EURASIAN ECONOMIC SUMMIT CONFERENCE WOW Hotel and Conference Center, İstanbul, April 13-15, 2011

The 14th Eurasia Economic Summit opened at WOW Hotel and Conference Center in İstanbul on Wednesday, April 13, 2011. During the three day conference, there were over 100, ten to fifteen minute presentations in 7 seperate sessions, which ended with a Bosphorous Cruise Luncheon.

The Conference was opened with a minute silence for Ataturk and the fallen followd by singing the Turkish national anthem. A large and beautiful photograph of Atatürk and Turkish flag adorned the speakers platfoprm where dignitaries sat in separate places consisting of a Rostrum, the Spekares Platform and Reporters. A coffee cup gift set was presented to every speaker.

The President of Marmara Foundation, Dr. Akkan Suver opened the conference and after reminding that many congratulatory statements were received from the Government officials, invited Prof. Ali Hasanov to speak on nehalf of the President of the Republic of Azerbaijan, Mr. Ilham Aliyev. Among those followed included Dr. Murat Yalcıntas, Chairman of İCOC, Basaran Ulusoy, Chairman of TURSAB, Amb. Leonidas Chrysanthopolous, Secretary Geneal of BSCE. Mihail Formuzal, the President of Gagauzia,and the Presidents of Macedonia and Albania also spoke.

The second day was devoted to presentations on Fight Against Terrorism and Security and to Energy. Alexander Superfin, the General Manager of Akkuyu RUssian Nuclear Power Plant Project Company, spoke about Turkey’s first nuclear power plant. It looks like they are proceeding wişth the project. The closing speech was made by Turkish Minister of Energy Taner Yıldız.

The third day included a session on ‘’EConomy and Industry’’ and the developments in the Turkish Economy where Prof. Dr. Ahmet Kırman spoke about the accomplishments and plans of ‘’Sise-Cam Group,’’ a company established by the order of Ataturk 75 years ago. This was followed by a session of the Contemporary Sagacious (Bilge) Men, which was chaired by 9th President Suleyman Demirel. Mustafa Günay, secretary general of the Turkish Confederation of Businessmen and Industrialists (TUSKON) — one of Turkey’s leading business associations — said economic cooperation established between nations is more important than steps taken by politicians.

Representatives of religious groups in Turkey and the President of the Mongolian Buddhist Association were among the many speakes including the President of the Alliance of Civilisations Turey Coordination Committee, Prof. Dr. Bekir Karıaga. However, the Head of Turkey’s Religious Affairs Department and the Armenian Patriachate were not present.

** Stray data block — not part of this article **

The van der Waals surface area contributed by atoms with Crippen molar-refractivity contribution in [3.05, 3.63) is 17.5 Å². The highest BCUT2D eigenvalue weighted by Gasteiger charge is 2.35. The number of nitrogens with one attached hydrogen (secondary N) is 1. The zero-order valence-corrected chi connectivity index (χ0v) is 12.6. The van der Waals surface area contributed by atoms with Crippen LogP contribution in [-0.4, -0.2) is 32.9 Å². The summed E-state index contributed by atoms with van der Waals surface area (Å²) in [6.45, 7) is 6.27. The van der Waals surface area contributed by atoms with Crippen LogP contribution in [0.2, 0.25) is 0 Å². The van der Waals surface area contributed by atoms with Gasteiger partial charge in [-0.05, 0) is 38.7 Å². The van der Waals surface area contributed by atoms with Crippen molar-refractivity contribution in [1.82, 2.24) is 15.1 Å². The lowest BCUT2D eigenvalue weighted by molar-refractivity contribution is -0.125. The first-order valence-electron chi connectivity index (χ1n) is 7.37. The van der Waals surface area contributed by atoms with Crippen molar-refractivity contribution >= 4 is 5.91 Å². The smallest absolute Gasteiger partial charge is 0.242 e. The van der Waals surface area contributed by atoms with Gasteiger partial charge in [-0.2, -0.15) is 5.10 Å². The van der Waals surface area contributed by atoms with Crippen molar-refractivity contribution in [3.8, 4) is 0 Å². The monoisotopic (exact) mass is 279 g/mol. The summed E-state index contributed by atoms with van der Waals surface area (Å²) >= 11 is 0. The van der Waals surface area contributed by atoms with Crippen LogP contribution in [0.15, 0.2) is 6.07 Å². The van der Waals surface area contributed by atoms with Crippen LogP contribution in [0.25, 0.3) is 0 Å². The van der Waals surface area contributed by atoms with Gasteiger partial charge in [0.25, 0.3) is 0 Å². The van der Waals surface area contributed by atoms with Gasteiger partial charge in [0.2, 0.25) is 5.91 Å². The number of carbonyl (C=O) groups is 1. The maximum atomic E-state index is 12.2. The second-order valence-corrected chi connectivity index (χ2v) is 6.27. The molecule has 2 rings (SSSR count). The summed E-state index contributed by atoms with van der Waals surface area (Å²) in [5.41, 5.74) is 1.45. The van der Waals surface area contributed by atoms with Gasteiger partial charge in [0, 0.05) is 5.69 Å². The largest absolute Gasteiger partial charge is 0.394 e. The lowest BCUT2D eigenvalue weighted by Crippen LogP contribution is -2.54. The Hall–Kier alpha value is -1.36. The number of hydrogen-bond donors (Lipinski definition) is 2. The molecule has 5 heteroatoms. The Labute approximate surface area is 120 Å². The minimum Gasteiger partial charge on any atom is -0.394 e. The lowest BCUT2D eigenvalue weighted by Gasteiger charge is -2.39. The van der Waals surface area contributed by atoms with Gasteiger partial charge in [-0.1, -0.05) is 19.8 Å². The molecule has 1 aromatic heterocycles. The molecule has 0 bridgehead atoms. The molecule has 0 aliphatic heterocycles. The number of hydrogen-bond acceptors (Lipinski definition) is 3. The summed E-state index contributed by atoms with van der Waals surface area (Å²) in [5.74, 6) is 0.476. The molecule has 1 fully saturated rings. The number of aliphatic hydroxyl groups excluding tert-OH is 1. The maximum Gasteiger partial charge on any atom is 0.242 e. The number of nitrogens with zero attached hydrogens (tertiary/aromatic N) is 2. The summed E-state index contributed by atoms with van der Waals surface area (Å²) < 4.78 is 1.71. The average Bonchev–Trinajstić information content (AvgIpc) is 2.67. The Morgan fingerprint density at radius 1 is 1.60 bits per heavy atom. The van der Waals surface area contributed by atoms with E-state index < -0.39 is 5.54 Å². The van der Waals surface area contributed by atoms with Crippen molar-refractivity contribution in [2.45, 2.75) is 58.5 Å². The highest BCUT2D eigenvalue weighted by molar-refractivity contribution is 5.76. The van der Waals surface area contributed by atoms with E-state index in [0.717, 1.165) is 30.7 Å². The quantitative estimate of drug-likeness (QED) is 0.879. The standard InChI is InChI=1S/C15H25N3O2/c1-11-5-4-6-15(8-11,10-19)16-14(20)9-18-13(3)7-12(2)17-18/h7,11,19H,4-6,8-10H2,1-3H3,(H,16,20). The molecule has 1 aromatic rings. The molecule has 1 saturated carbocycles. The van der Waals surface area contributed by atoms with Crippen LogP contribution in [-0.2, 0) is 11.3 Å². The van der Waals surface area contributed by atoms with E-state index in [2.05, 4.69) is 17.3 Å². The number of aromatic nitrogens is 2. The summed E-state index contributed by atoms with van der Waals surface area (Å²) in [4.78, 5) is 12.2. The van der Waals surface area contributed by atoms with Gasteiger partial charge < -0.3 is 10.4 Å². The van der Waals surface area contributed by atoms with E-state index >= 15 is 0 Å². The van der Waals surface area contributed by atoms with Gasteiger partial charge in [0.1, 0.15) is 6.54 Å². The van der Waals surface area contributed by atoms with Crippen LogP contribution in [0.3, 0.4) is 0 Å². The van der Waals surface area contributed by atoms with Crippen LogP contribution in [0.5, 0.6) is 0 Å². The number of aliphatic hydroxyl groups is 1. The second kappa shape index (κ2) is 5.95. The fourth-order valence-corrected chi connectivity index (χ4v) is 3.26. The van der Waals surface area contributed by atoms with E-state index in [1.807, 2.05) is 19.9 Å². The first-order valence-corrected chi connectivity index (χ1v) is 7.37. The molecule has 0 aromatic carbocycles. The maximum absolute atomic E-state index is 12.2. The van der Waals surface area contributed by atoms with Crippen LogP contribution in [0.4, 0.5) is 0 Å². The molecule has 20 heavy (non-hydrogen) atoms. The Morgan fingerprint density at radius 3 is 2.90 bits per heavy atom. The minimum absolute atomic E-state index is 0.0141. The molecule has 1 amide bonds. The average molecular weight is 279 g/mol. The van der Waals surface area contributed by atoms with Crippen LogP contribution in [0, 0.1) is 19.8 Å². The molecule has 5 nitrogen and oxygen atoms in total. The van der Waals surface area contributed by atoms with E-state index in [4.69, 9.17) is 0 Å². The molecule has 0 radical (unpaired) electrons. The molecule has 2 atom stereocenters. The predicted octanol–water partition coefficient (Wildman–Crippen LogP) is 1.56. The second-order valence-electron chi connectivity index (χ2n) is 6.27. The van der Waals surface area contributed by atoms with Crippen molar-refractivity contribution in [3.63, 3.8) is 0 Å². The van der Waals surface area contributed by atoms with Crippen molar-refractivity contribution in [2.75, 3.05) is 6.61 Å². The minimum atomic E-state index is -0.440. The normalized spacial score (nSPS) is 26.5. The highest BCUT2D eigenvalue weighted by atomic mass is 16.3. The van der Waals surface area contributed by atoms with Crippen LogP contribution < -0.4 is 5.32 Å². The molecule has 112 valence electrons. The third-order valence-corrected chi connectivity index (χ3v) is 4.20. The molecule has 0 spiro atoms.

The media coverage of this important conference was very limited, although there were over two dozens of TV cameras in the hall and many reporters.. Only Todays Zaman and Hurriyet Daily News carried the news with a few Turkish daily newspapers also reporting. There was a very brief article in the the Hurriyet Daily News, complete with a photograph of Finance Minister Mehmet Simsek, who spoke about the accomplishments of his party. Suleyman Demirel, emphasised that the Eurasian Region deserves a bertter role in the global economic arena. However, no one described the EURASIA region except stating that it has a population of 400 million and a land of over several million km square. (1). Since several speakers mentioned that the population of the Turkish World is around 300 million, the majority must be from the 7 Turkish and Turkic StatesTurkey, Turkish Republic of North Cyprus, Azerbaijan, Kazakistan, Ozbekistan, Turkmenistan, Kırgizistan. The President of Gagauziya Republic also participated and spoke in Turkish as well after his remarks in Russian, stating that he could not speak in his native Gagavuzya language since there were no translators (2). In fact, the speech of the former President of Kosova could not be completed due to the lack of a translator. However, later, he did deliver his speech in total.

I suggested to the President of Marmara Foundation that a map showing the EURASIA Region would be helpful since many people did not know where Gagauziya Republic was located. Dr. Akkan Suver stated that it was a good idea but for next year, althgough there were twomore days for the conference.

 

(1) Eurasia is a continent or supercontinent covering about 52,990,000 km2 (20,846,000 mi2) or about 10.6% of the Earth‘s surface (36.2% of the land area) located primarily in the eastern and northern hemispheres. Geographically it is a single continent,[1] comprising the traditional continents of Europe and Asia (with Eurasia being a portmanteau of the two); the concepts of Europe and Asia as distinct continents date back to antiquity and their borders are geologically arbitrary. Eurasia, in turn, is part of the yet larger landmass of Afro-Eurasia, whereby Eurasia is joined to Africa at the Isthmus of Suez.

Eurasia is inhabited by almost 4 billion people, more than 72.5% of the world’s population (60% in Asia and 12.5% in Europe).

Eurasia was the host of many modern civilizations, based in Mesopotamia and the Indus Valley.

Jared Diamond, in his book Guns, Germs and Steel, credits Eurasia’s dominance in world history to the east-west extent of Eurasia and its climate zones, and the availability of Eurasian animals and plants suitable for domestication. He associated North Africa in his definition of Eurasia, due to it having a similar climate and peoples.

The Silk Road symbolizes trade and cultural exchange linking Eurasian cultures through history and has been an increasingly popular topic. Over recent decades the idea of a greater Eurasian history has developed with the aim of investigating the genetic, cultural and linguistic relationships between European and Asian cultures of antiquity. These had long been considered distinct.